New York City Vintage Photographs Part V – Color Photos

NYC_41_EnterpriseCV6_NavyDay
The aircraft carrier USS Enterprise (CV-6) arrives in New York Harbor to celebrate Navy Day at the end of WWII, 27OCT45. Enterprise was one of three Yorktown-class aircraft carriers in the U.S. Navy at the time of the attack on Pearl Harbor and the only one to survive the first year of the war. For a time she was the only U.S. fleet carrier in the Pacific, leading some to comment that it was the Enterprise vs. the Imperial Japanese Navy.
NYC_42_N3N_10FEB41_RA
Three Naval Aircraft Factory N3N primary trainers fly over Manhattan in February 1941. The N3N was one of the primary flight trainers in U.S. Navy service, pilots referred to it as the “Canary” or the “Yellow Peril” due to its high-visibility paint scheme. (NASM Rudy Arnold collection)
NYC_43_FromJerseyCity_byCharlesCushman
A beautiful portrait of the Manhattan skyline taken from Jersey City by Charles Cushman in 1941, showing the ever-present ferry and barge traffic in the harbor. Coupled with the ocean going shipping it was a very busy port.
NYC_44_FranklinCV13
USS Franklin (CV-13) arrives in New York on 28APR45. On 19MAR45 she was on the other side of the world, just fifty miles off the coast of Japan when she was hit by two 550 pound bombs which engulfed the after portion of the ship in raging fires. Over 800 of her crew were killed, but she managed to steam home under her own power.
NYC_45_Franklin_EastRiver_28APR45
A view aft from the Franklin’s island in the East River showing the devastation on the flight deck. The bombs landed among fueled and armed aircraft preparing for a strike, the numerous holes visible in the deck were caused by the planes own bombs detonating in the fire. Franklin was the most severely damaged aircraft carrier to survive. While she was fully repaired, she never went to sea again and was decommissioned on 17FEB47.
NYC_46_USS_Missouri_and_USS_Renshaw_at_New_York_City_in_1945
The Fletcher-class destroyer USS Renshaw (DD-499) alongside the USS Missouri (BB-63) for Navy Day celebrations, October 1945. Missouri was the site of the Japanese surrender ending WWII on 02SEP45 in Tokyo Bay, having been selected for the honor by President Truman who was from the state of Missouri.
NYC_47_Harry_S._Truman_aboard_USS_Renshaw_(DD-499)_during_the_Navy_Day_Fleet_Review_in_New_York_Harbor,_27_October_1945_(80-G-K-15861)
President Truman departs the Missouri aboard the destroyer USS Renshaw. Flying above are formations of Navy aircraft.
NYC_48_6F7UFsoLlQjHpciNzzcbUdt-mYyWMYdNVb4T5s2xItk
The USS Franklin D. Roosevelt (CVB-42) commissioning at the Brooklyn Naval Yard, 28OCT45, dwarfed by the monstrous hammerhead crane. In the background the USS Franklin (CV-13) is undergoing repair.
NYC_49_WestPoint
USS West Point (AP-23) enters New York Harbor with the Statue of Liberty in the background, returning U.S. troops from Europe in July 1945. She was the former liner SS America, converted into a troopship for the war. She set a record for the largest total of troops transported during the war at 350,000.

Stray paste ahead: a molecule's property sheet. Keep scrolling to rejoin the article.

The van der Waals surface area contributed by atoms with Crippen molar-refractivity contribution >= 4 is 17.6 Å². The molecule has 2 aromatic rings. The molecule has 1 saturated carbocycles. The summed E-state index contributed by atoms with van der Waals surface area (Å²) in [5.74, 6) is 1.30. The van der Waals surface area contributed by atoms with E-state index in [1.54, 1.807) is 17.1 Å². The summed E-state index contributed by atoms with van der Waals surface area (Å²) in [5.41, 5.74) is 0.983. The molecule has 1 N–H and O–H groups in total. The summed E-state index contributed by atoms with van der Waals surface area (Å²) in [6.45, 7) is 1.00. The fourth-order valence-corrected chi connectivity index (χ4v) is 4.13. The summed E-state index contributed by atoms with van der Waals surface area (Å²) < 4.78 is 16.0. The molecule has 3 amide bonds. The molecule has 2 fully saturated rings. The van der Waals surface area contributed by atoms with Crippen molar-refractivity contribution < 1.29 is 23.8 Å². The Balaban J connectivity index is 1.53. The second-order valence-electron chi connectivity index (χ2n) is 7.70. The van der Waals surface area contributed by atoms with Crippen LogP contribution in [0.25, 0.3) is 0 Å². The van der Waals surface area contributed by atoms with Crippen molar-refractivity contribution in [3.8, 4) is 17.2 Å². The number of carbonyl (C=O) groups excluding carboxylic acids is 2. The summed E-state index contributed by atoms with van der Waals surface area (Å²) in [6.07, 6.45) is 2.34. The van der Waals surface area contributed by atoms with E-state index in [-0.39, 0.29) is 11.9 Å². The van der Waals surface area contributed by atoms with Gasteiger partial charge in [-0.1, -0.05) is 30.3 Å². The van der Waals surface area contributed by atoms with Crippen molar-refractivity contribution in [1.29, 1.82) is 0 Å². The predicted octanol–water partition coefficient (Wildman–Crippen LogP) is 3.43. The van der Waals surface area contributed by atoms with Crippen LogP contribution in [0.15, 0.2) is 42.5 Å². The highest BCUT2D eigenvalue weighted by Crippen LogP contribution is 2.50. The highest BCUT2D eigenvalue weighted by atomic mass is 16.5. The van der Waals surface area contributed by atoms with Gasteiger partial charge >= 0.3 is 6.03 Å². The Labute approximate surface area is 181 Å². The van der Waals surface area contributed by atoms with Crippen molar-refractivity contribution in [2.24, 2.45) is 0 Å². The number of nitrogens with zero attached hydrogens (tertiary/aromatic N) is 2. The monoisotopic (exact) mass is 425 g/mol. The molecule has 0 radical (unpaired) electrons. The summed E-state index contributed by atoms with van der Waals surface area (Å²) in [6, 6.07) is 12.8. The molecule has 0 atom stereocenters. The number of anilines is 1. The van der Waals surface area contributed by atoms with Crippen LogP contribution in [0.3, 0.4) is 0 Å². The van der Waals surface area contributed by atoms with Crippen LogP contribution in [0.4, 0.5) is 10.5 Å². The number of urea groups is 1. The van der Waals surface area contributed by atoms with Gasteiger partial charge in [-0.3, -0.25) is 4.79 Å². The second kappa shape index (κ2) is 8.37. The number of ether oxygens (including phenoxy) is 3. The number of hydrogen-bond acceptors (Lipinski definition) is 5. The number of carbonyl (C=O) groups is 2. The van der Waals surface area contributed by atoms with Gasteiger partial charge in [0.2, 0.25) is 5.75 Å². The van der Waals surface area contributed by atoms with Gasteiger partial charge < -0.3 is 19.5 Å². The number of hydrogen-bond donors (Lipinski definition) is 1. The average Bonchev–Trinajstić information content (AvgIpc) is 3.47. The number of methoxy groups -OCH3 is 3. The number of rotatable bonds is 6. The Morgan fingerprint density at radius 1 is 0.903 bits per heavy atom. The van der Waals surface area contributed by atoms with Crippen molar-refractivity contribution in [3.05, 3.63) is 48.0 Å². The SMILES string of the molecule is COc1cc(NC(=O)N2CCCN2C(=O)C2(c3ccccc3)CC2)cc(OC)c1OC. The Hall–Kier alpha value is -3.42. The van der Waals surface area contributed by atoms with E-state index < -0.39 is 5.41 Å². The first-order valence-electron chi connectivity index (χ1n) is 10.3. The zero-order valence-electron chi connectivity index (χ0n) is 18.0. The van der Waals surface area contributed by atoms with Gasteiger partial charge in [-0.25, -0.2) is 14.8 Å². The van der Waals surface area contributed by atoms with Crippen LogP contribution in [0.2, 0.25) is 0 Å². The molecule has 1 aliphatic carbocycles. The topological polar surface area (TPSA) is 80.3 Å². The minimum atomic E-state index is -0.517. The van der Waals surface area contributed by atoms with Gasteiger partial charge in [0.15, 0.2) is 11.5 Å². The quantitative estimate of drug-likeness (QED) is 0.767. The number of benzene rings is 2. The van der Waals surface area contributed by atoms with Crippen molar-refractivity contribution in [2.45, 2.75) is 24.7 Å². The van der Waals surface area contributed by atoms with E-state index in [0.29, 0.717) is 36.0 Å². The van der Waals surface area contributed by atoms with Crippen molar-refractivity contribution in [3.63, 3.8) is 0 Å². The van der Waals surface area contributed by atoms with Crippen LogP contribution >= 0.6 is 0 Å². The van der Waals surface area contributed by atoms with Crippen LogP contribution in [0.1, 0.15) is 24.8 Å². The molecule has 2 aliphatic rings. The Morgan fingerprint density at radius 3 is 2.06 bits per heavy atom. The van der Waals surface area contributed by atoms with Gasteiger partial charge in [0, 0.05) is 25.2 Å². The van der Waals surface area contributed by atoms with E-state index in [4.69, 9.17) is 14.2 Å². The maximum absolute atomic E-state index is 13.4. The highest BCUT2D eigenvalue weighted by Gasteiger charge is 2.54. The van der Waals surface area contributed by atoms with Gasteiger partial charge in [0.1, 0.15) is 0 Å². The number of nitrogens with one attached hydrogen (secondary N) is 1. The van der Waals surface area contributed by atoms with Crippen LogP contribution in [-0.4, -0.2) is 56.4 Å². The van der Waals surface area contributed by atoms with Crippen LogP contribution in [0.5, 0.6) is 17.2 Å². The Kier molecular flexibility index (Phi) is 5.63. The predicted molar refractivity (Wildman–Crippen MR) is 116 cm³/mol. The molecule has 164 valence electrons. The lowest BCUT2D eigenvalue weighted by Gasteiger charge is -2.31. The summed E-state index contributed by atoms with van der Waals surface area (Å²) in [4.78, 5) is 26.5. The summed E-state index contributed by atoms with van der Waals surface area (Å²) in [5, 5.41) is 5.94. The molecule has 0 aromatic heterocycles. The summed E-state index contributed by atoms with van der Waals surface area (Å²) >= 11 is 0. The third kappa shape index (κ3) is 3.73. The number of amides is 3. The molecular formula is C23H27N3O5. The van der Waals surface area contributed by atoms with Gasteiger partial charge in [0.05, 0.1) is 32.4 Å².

NYC_50_color French ocean liner SS Normandie (USS Lafayette) lies capsized
Salvage operations on the USS Lafayette, the former French liner Normandie which sank at her moorings after a fire at Pier 88. Although she was refloated, she never returned to service.

Vought SB2U Vindicator Color Photographs Part I

SB2U-1Vindicator_01
Filming is underway for the Warner Brother’s film “Dive Bomber” aboard the USS Enterprise (CV-6) at San Diego, the following photographs are from that film. Enterprise has her flight deck stained Mahogany with yellow markings, she would have her deck stained Dark Blue in July 1941.

SB2U-1Vindicator_02
An SB2U-1 of VB-3 “Black Panthers” displays the colorful “Yellow Wings” scheme in use prior to December 1940. The white tail indicates an aircraft assigned to USS Saratoga (CV-3).

SB2U-1Vindicator_03
A close-up of the nose of a Black Panther SB2U-1, the solid red nose indicating the aircraft of the squadron commander. It would also carry a red fuselage stripe indicating a section leader and wing stripes in the section color.

SB2U-1Vindicator_04
A view of the undersides showing placement of the wing insignia. Note the yellow upper wing color wraps around the leading edge of the wing to ensure smooth airflow. The elongated pods under each wing are practice bomb dispensers used for training.

SB2U-1Vindicator_05
A fine shot of 3-B-3 from above showing the upper wing markings. The angled stipes on the vertical tail are to aid the Landing Signals Officer in determining the aircraft’s approach angle when landing aboard a carrier.

SB2U-1Vindicator_06
3-B-3 landing at NAS North Island at San Diego. The Vindicator had semi-retractable landing gear which rotated 90 degrees into wells under the wings.

SB2U-1Vindicator_07
The apron at NAS North Island packed full of carrier aircraft. In the left foreground is the squadron commander’s SB2U-1 Vindicator of VB-3 assigned to USS Saratoga. The first aircraft to the right is a Northrop BT-1 assigned to USS Enterprise as indicated by the blue tail.